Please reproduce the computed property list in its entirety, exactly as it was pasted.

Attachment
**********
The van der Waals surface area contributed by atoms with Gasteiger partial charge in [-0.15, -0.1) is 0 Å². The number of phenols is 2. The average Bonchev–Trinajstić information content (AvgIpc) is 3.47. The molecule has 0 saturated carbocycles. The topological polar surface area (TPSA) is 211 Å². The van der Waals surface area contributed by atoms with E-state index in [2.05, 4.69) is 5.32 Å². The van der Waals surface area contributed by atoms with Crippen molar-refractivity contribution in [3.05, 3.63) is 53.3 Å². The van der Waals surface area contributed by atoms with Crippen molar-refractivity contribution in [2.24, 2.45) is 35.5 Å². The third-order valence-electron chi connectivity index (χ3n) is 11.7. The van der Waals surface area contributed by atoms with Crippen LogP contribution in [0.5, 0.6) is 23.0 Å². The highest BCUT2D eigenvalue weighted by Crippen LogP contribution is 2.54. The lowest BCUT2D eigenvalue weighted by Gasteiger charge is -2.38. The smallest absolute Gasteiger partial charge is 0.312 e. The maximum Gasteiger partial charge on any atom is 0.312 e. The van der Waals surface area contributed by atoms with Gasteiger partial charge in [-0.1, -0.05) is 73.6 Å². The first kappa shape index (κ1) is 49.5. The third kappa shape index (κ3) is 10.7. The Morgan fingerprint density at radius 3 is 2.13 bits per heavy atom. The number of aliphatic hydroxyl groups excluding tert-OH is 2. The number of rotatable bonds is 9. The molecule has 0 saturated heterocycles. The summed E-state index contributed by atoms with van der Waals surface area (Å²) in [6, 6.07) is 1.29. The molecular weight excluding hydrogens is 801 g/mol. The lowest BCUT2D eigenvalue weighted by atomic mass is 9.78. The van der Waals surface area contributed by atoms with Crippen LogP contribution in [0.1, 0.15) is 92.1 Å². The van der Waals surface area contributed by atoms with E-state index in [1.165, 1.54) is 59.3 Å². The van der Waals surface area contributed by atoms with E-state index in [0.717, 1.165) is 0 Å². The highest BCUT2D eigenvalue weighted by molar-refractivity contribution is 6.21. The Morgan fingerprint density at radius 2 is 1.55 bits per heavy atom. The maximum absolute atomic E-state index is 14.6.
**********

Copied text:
The van der Waals surface area contributed by atoms with Gasteiger partial charge in [-0.15, -0.1) is 0 Å². The number of phenols is 2. The average Bonchev–Trinajstić information content (AvgIpc) is 3.47. The molecule has 0 saturated carbocycles. The topological polar surface area (TPSA) is 211 Å². The van der Waals surface area contributed by atoms with E-state index in [2.05, 4.69) is 5.32 Å². The van der Waals surface area contributed by atoms with Crippen molar-refractivity contribution in [3.05, 3.63) is 53.3 Å². The van der Waals surface area contributed by atoms with Crippen molar-refractivity contribution in [2.24, 2.45) is 35.5 Å². The third-order valence-electron chi connectivity index (χ3n) is 11.7. The van der Waals surface area contributed by atoms with Crippen LogP contribution in [0.5, 0.6) is 23.0 Å². The highest BCUT2D eigenvalue weighted by Crippen LogP contribution is 2.54. The lowest BCUT2D eigenvalue weighted by Gasteiger charge is -2.38. The smallest absolute Gasteiger partial charge is 0.312 e. The maximum Gasteiger partial charge on any atom is 0.312 e. The van der Waals surface area contributed by atoms with Gasteiger partial charge in [-0.1, -0.05) is 73.6 Å². The first kappa shape index (κ1) is 49.5. The third kappa shape index (κ3) is 10.7. The Morgan fingerprint density at radius 3 is 2.13 bits per heavy atom. The number of aliphatic hydroxyl groups excluding tert-OH is 2. The number of rotatable bonds is 9. The molecule has 0 saturated heterocycles. The summed E-state index contributed by atoms with van der Waals surface area (Å²) in [6, 6.07) is 1.29. The molecular weight excluding hydrogens is 801 g/mol. The lowest BCUT2D eigenvalue weighted by atomic mass is 9.78. The van der Waals surface area contributed by atoms with Crippen LogP contribution in [0.1, 0.15) is 92.1 Å². The van der Waals surface area contributed by atoms with E-state index in [1.165, 1.54) is 59.3 Å². The van der Waals surface area contributed by atoms with E-state index in [0.717, 1.165) is 0 Å². The highest BCUT2D eigenvalue weighted by molar-refractivity contribution is 6.21. The Morgan fingerprint density at radius 2 is 1.55 bits per heavy atom. The maximum absolute atomic E-state index is 14.6.